The Public Interest Technology University Network (PITUN), which was convened earlier this year by the Ford Foundation, New America, and the Hewlett Foundation, is a partnership of 21 colleges and universities dedicated to building the nascent field of public interest technology, as well as growing a new generation of civic-minded technologists and digitally fluent policy leaders. The “Network Challenge” is funded through the generous support of the Ford Foundation, Hewlett Foundation, Mastercard Impact Fund, Siegel Family Endowment, Patrick J. McGovern Foundation, Schmidt Futures, and Raikes Foundation.
Members of the Public Interest Technology University Network represent a diverse cross section of the American higher education sector, from Ivy League institutions, to major public universities, to technology-focused schools. They include: Arizona State University, Carnegie Mellon University, Columbia University, Florida International University, Georgetown University, Georgia Institute of Technology, Harvard University, Howard University, Massachusetts Institute of Technology, Miami Dade College, Olin College of Engineering, Pardee RAND Graduate School, Pepperdine University, Princeton University, Stanford University, The City University of New York, The University of Texas at Austin, University of California, Berkeley, University of Chicago, University of Michigan, and the University of Virginia.
Public interest technology is a broadly defined and emerging area of study that combines digital innovation and public policy. Already, universities across the United States have created joint degrees, exchange programs, and cross-disciplinary initiatives to begin to develop a robust pipeline of future technologists and leaders seeking to pursue careers in the growing field.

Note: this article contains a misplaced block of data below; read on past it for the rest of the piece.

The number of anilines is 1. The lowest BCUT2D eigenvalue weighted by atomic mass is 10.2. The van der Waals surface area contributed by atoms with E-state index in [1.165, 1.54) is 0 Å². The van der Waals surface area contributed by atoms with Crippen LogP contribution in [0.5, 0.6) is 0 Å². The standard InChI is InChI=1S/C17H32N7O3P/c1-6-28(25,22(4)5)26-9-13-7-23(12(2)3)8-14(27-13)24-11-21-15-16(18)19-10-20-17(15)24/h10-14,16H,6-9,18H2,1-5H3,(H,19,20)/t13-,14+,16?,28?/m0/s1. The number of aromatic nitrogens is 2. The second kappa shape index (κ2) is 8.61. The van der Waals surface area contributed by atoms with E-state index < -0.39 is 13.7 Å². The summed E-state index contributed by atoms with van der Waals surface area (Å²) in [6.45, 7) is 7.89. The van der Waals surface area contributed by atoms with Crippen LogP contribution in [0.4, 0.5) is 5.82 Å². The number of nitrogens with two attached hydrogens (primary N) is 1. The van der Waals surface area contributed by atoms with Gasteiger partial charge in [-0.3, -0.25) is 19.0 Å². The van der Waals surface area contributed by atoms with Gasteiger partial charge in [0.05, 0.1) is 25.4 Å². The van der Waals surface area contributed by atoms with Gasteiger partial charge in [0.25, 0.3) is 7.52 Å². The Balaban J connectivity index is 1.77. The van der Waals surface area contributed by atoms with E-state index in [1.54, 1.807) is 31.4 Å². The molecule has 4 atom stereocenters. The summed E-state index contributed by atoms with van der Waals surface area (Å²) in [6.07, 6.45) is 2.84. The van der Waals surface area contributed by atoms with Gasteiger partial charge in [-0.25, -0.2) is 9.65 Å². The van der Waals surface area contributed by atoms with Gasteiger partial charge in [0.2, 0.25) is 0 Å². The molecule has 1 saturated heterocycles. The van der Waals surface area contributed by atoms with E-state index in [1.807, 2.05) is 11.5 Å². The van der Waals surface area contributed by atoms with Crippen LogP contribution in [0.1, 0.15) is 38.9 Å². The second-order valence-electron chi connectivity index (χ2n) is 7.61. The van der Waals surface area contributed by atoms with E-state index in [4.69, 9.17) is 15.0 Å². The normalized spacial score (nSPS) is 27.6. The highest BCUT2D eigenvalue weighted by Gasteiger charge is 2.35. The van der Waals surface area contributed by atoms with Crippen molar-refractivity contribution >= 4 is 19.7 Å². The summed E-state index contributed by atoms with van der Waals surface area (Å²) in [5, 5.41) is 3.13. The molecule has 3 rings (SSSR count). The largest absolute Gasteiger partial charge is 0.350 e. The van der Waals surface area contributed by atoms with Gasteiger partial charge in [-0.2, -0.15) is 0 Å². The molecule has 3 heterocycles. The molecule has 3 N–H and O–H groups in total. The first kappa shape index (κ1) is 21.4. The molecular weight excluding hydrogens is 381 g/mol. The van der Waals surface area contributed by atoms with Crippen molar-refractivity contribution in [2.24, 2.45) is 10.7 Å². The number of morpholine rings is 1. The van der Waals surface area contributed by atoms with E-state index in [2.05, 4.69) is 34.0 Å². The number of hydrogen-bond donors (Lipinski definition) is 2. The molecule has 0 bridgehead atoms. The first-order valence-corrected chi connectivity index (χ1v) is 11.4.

Colleges and universities that are interested in joining the Public Interest Technology University Network can contact New America (email@example.com) for more information about membership
The Public Interest Technology Universities Network Challenge Fund is a project of the New Venture Fund, a 501(c)(3) public charity that supports innovative and effective public interest projects.
Public Interest Technology University Network’s “Network Challenge” Winners
Arizona State University (ASU)
The ECAST-ASTC Community Innovation Fellowship will build a replicable, scalable, and competitive training curriculum and fellowship program around public interest technology. These efforts will enhance the capacity of public engagement professionals at five science and technology centers in Public Interest Technology University Network cities to work collaboratively with a local government, community, or university partner to convene informed and inclusive dialogues on public interest technology issues for their respective communities.
Carnegie Mellon University
Computational Ethics introduces students to real-world applications of language technologies (LT) and addresses ethical implications and risks that LT tools can pose. The Public Interest Technology University Network has awarded a grant to expand this course and create open-access educational materials, including video lectures and slides, lecture notes, assignments, creation of a textbook, and sample course projects that will help other institutions in their efforts to train ethical technologists.
Carnegie Mellon University